What is it that holds us back? Is there anything in our lives that hinders us from pursuing Christ? Let us remove them from our lives (Hebrews 12:1). Sometimes we are reluctant even to get rid of the non-essential things in our lives when they rob us of our holiness and intimacy with Christ, but the bible goes a step further and calls us to get rid of even essential things (hands, eyes) when they come in the way of our holiness. While it might be that Jesus was employing hyperbole, it also shows the importance he placed on holiness and the pursuit of it.

From the days of John the Baptist until now the kingdom of heaven has suffered violence, and the violent take it by force.

(Matthew 11:12 ESV)

I am not for a moment saying that we earn our holiness or that we can be holy apart from the enabling grace of God (Philippians 2:13). Rather we push forward, knowing that God’s grace will pull us through. Its like the faith the sower has. He knows that he cannot make anything grow, but he sows knowing that the ground will accomplish its purpose as he does his work of sowing. Therefore, let us pursue holiness with a single-minded determination and not count the cost.

Scandalous Grace


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The entire room went suddenly quiet. It was as if someone had sucked the air out her lungs. She could hear her heart beating. Faster and faster.

The room suddenly erupted in to frantic whispers. She did not have to hear the words to know that it was about her. Every step forward seemed harder to take. She could feel everyone’s eyes following her. Eyes filled with hate, and loathing.

Her eyes, however, were fixed on the lone stately figure at the end of the room. She walked closer and closer towards Him. People were moving out of her way. Muttering as she walked by. Acting as if breathing the same air as her would somehow infect them.

She knew what they thought of her. She was a sinner. Someone who was spoken of in hushed tones or not spoke of at all. Someone who was not welcome in public life. She knew that she was not welcome here. She knew that more than anyone else.

Yet, she could not but be drawn to Him. She had heard Him speak many times. She had followed Him wherever He went. She had seen the blazing fire of anger in His eyes as He overturned the moneylenders tables in the temple. She had also seen a tenderness and compassion in His eyes when people went to Him with their needs.

She had seen the hard heated Pharisees  at a loss of words at the wisdom of His arguments. She had heard Him condemn sin in the strongest of terms, and yet offer forgiveness and grace to the weakest of men who repented.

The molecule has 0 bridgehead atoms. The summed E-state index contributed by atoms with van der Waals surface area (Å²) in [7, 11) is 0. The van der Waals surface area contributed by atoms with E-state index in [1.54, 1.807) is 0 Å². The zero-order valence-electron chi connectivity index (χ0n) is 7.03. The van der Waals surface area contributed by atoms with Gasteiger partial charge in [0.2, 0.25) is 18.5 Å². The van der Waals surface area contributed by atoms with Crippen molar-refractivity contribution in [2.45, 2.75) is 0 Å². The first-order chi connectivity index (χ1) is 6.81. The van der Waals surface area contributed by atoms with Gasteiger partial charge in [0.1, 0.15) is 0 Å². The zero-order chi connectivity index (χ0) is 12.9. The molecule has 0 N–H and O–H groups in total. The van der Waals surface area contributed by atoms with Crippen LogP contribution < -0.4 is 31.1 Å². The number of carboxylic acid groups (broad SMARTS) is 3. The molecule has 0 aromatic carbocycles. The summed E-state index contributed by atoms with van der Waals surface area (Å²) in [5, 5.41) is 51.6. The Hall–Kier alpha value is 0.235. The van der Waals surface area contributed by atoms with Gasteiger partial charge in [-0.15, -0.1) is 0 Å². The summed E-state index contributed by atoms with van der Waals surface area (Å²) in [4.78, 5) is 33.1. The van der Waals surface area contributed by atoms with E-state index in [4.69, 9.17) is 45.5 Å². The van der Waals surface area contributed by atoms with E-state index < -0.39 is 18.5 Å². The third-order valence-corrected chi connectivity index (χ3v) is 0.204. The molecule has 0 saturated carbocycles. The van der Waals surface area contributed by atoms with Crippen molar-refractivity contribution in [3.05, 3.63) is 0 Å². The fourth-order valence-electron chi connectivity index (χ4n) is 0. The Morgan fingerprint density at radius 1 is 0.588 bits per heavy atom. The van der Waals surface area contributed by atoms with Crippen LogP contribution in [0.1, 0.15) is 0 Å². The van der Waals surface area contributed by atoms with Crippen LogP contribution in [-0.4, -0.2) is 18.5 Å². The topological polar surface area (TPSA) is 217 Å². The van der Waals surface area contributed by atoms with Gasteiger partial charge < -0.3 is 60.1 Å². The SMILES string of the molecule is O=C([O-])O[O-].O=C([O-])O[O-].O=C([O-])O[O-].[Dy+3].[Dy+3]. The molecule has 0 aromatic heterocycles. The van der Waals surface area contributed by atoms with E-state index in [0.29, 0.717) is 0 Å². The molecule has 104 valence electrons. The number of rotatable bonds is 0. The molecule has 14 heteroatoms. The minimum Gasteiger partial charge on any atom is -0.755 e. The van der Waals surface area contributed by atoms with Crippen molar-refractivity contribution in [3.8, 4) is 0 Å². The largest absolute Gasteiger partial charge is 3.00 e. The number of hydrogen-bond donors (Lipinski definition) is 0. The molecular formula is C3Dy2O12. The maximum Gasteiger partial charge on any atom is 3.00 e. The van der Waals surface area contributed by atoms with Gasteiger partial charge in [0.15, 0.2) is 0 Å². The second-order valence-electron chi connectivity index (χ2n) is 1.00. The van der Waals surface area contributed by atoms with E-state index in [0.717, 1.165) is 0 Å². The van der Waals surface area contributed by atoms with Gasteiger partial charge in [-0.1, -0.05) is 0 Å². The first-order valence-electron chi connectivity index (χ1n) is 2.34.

Grace. Compassion.

Those words seemed alien to her. Yet, those were what that were inexplicably drawing her to Him.

Her feet almost faltered as she approached Him. She could not stop now. She had tried to gather the courage for a long time to see Him. Here was the one who melted her heart with the fire of God’s love. The people counted Him as a prophet, but she knew He was more than that. Here He stood, in flesh and blood, she could not but think that there was more to Him.

She stopped at the table He was reclining in. His feet were outstretched. Tears filled her eyes as opened the alabaster flask containing Spikenard. She broke open the flask. And poured it on His feet and wiped it with her hair. The smell of the expensive perfume filling the room was only rivaled by the angry whispers that filled the room.

She gathered the courage to look up at the peoples faces. She could see anger, outrage mixed with loathing. Her hands shook. She almost fell backwards in fear.

A regal hand reached out and steadied her. She looked up in His brilliant eyes. With one look she knew He peered in to Her soul. His eyes communicated His forgiveness.

Tears flowed down.

Not tears of fear. But tears of happiness. Of love. Of worship.

She had no words for Him.

Something told her she didn’t need them.

Pilgrims and Exiles


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Waking up or in a dream
I try to run, I try to scream
How can I, make amends?
When what I fear, is inside of me

Take my hands, lead me on
I lay down, this thorny crown
Bring me home, through the fire
Home is, where you’re found.

What can I, bring you now?
Before your throne, I will bow
Bowing down, on my knees,
With the angels, I will sing

Exiles in this world, we are pilgrims from birth
Let your kingdom come, we await your blessed son